Blacklisted by Liberty Davis

The Green candidate in the Haltemprice and Howden by-election accuses David Davis of avoiding debate

The campaign is definitely accumulating votes fast as we get our message across, and we are all aware that the opportunity cost of talking to voters when weighed against talking to the press, or going to a meeting, or even writing a blog, is seriously weighted in favour of the voters.

Friday night was a good example. My team and I went canvassing in North Newbald – an attractive village with two pubs, the Gnu and the Tiger, next to each other on the edge of a village green. Encounters ranged from ‘Oh, I’ve already voted by postal ballot - for Shan’ to ‘..but we need Menwith Hill to protect us’ (it was the eve of the 4 July demonstration). But the clincher was when I accosted a young couple entwined (yes, we are that keen) and the lad told us he was going to vote for the first time – and it will be Green. He then said, “Go and see my mum at number eight, she’s complaining that no-one’s knocked on the door.” It was virtually dark when we found number eight but the reward was another absorbing discussion – and another vote – possibly one that will spread to others.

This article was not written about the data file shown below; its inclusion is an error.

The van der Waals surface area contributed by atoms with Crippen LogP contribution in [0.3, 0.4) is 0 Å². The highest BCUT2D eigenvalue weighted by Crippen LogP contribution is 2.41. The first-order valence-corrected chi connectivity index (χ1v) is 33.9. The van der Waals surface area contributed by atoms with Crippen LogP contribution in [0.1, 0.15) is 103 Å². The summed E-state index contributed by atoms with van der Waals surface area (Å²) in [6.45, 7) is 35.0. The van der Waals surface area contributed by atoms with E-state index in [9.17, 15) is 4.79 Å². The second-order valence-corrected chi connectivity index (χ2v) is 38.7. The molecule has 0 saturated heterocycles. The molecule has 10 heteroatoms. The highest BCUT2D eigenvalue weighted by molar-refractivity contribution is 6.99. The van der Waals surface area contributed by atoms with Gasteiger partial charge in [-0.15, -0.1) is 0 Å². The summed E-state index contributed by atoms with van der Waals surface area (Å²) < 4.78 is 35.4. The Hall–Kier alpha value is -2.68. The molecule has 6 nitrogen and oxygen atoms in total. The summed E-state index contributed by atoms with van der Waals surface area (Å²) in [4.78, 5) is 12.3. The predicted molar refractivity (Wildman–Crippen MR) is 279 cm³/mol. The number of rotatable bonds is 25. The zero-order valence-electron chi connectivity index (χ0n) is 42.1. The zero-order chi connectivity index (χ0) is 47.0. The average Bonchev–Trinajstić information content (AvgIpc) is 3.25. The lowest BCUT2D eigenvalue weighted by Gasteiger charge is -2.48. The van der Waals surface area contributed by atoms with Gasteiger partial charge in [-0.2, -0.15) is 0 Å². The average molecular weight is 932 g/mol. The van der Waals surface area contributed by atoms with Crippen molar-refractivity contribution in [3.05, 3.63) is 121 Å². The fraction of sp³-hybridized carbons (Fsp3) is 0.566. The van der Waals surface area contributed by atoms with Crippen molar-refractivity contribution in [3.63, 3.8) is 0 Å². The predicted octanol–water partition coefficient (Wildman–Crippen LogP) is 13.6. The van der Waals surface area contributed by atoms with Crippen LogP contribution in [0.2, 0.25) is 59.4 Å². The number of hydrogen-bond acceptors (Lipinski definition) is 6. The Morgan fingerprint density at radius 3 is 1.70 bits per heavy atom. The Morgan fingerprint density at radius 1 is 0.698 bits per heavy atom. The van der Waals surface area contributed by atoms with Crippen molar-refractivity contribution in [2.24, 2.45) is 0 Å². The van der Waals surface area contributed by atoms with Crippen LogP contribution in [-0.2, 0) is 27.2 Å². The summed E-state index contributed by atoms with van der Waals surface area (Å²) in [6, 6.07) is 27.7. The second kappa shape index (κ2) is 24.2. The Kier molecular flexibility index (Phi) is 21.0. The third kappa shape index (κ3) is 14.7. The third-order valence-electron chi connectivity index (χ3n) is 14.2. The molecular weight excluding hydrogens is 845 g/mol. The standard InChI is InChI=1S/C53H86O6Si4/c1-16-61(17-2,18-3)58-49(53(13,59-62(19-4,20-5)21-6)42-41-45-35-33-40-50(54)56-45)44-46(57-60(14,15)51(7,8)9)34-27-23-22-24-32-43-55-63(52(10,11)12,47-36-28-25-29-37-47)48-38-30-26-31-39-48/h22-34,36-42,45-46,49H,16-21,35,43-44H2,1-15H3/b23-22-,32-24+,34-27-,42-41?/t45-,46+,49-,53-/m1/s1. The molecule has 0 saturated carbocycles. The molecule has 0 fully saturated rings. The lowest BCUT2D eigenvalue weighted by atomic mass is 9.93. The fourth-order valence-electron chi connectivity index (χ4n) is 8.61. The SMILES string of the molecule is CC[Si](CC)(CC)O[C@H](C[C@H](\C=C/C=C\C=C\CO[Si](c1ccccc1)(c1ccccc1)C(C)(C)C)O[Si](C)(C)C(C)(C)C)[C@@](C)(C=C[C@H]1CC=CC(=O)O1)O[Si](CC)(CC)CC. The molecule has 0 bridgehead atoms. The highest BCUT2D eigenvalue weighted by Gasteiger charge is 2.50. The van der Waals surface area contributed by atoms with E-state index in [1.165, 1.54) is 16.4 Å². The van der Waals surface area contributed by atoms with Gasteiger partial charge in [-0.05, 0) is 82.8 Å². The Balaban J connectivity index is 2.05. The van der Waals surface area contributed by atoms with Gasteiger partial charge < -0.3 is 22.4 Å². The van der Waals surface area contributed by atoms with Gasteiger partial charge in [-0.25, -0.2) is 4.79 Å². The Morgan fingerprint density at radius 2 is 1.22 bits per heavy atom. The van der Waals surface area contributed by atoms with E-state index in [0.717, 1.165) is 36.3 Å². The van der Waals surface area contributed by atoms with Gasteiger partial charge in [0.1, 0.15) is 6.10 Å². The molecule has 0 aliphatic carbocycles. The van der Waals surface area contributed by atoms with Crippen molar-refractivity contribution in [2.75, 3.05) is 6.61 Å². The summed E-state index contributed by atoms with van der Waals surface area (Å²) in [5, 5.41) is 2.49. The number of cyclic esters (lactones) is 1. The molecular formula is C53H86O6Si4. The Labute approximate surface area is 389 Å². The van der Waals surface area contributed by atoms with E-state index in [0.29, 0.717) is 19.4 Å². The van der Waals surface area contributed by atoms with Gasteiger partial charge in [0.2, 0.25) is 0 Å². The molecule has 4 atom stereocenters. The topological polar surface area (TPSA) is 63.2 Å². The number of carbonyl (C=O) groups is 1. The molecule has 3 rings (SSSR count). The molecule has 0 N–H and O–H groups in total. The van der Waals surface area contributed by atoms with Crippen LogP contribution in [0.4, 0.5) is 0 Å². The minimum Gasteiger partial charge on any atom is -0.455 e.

I tried to speak to the Conservative candidate at the Cottingham Festival at the weekend. Apparently, I’m now black-listed on account of the event the other day at South Hunsley School. He informed me I had ‘behaved badly’ and one of his retinue told me that their information had been that I ‘had been invited but had declined’ to attend the meeting with the Youth Assembly! Do they really expect us to believe that? I pointed out that we were kept off the site and treated like ‘terrorists’.

‘Well of course … Cameron is the leader of the Opposition’

‘You know who I am … Greens are not terrorists’

The wiles of this Tory campaign are living up to the caricature. They are clearly using every trick in the book, and our main problem is that there are a lot of people in this area who will vote Tory just because they always have, rather than considering the issues. It’s also clear that Davis will not make himself available for a real debate on those issues.

One of the other candidates is organising a hustings and of course Davis can’t attend, probably because he’s doing another TV show elsewhere. But at least all that travelling to the studios is keeping him off the doorstep, where we Greens are busy talking to many new voters, as well as in bus shelters, in the markets, in shops, on buses and trains, in car parks, in pubs, in dramatic thunderstorms, and in blazing sun. It’s a privilege to be able to discuss the big issues with people – and we do seem to be the only Party really listening to people in this election.

Most people seem happy to take a few minutes to have their say. The most striking message from voters is that they are fed up, not only with this by-election (which many feel has been an unnecessary waste of public money) but also with politicians in general. They say there is no difference between the old parties who do not listen to the people themselves. Many express feelings of anxiety and deep disappointment about the state of Britain and several have spoken about wanting to move abroad just to get away from this country.